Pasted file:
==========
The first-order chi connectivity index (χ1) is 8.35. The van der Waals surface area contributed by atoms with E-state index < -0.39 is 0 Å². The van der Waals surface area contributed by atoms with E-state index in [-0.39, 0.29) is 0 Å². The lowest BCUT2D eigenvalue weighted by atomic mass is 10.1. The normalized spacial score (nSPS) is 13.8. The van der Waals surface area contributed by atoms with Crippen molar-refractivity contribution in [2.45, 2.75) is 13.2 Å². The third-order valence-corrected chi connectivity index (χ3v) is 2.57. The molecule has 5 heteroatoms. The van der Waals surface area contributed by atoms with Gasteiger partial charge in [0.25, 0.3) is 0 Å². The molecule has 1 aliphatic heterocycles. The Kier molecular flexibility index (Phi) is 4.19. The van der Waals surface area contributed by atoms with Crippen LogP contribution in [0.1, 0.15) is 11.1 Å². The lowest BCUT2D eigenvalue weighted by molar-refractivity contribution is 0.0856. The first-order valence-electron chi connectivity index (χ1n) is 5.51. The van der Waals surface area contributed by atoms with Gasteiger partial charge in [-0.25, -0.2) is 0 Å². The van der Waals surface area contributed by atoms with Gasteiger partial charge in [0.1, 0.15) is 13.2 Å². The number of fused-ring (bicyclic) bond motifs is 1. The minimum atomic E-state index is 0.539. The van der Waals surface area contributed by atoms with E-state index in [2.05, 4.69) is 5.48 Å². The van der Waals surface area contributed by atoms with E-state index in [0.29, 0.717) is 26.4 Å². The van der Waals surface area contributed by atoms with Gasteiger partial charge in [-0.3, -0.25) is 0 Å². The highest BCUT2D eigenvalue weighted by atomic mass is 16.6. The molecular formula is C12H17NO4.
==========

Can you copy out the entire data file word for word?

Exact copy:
The first-order chi connectivity index (χ1) is 8.35. The van der Waals surface area contributed by atoms with E-state index < -0.39 is 0 Å². The van der Waals surface area contributed by atoms with E-state index in [-0.39, 0.29) is 0 Å². The lowest BCUT2D eigenvalue weighted by atomic mass is 10.1. The normalized spacial score (nSPS) is 13.8. The van der Waals surface area contributed by atoms with Crippen molar-refractivity contribution in [2.45, 2.75) is 13.2 Å². The third-order valence-corrected chi connectivity index (χ3v) is 2.57. The molecule has 5 heteroatoms. The van der Waals surface area contributed by atoms with Gasteiger partial charge in [0.25, 0.3) is 0 Å². The molecule has 1 aliphatic heterocycles. The Kier molecular flexibility index (Phi) is 4.19. The van der Waals surface area contributed by atoms with Crippen LogP contribution in [0.1, 0.15) is 11.1 Å². The lowest BCUT2D eigenvalue weighted by molar-refractivity contribution is 0.0856. The first-order valence-electron chi connectivity index (χ1n) is 5.51. The van der Waals surface area contributed by atoms with Gasteiger partial charge in [-0.25, -0.2) is 0 Å². The van der Waals surface area contributed by atoms with Gasteiger partial charge in [0.1, 0.15) is 13.2 Å². The number of fused-ring (bicyclic) bond motifs is 1. The minimum atomic E-state index is 0.539. The van der Waals surface area contributed by atoms with E-state index in [2.05, 4.69) is 5.48 Å². The van der Waals surface area contributed by atoms with E-state index in [0.29, 0.717) is 26.4 Å². The van der Waals surface area contributed by atoms with Gasteiger partial charge in [-0.3, -0.25) is 0 Å². The highest BCUT2D eigenvalue weighted by atomic mass is 16.6. The molecular formula is C12H17NO4.